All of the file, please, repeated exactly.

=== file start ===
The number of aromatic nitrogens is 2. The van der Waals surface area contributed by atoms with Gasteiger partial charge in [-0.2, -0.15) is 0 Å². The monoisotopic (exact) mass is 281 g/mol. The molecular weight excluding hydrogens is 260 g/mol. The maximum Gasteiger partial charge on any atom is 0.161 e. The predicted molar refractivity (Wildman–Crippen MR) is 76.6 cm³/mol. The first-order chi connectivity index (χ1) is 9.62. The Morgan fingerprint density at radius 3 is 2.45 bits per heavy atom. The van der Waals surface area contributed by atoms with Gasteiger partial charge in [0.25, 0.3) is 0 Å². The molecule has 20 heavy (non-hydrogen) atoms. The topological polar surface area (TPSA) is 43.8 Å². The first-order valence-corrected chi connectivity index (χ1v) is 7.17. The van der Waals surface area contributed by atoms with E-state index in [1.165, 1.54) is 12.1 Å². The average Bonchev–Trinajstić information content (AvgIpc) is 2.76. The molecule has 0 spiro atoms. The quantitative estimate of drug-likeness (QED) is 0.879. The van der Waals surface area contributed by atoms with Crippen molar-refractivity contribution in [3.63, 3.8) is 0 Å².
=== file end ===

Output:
The number of aromatic nitrogens is 2. The van der Waals surface area contributed by atoms with Gasteiger partial charge in [-0.2, -0.15) is 0 Å². The monoisotopic (exact) mass is 281 g/mol. The molecular weight excluding hydrogens is 260 g/mol. The maximum Gasteiger partial charge on any atom is 0.161 e. The predicted molar refractivity (Wildman–Crippen MR) is 76.6 cm³/mol. The first-order chi connectivity index (χ1) is 9.62. The Morgan fingerprint density at radius 3 is 2.45 bits per heavy atom. The van der Waals surface area contributed by atoms with Gasteiger partial charge in [0.25, 0.3) is 0 Å². The molecule has 20 heavy (non-hydrogen) atoms. The topological polar surface area (TPSA) is 43.8 Å². The first-order valence-corrected chi connectivity index (χ1v) is 7.17. The van der Waals surface area contributed by atoms with E-state index in [1.165, 1.54) is 12.1 Å². The average Bonchev–Trinajstić information content (AvgIpc) is 2.76. The molecule has 0 spiro atoms. The quantitative estimate of drug-likeness (QED) is 0.879. The van der Waals surface area contributed by atoms with Crippen molar-refractivity contribution in [3.63, 3.8) is 0 Å².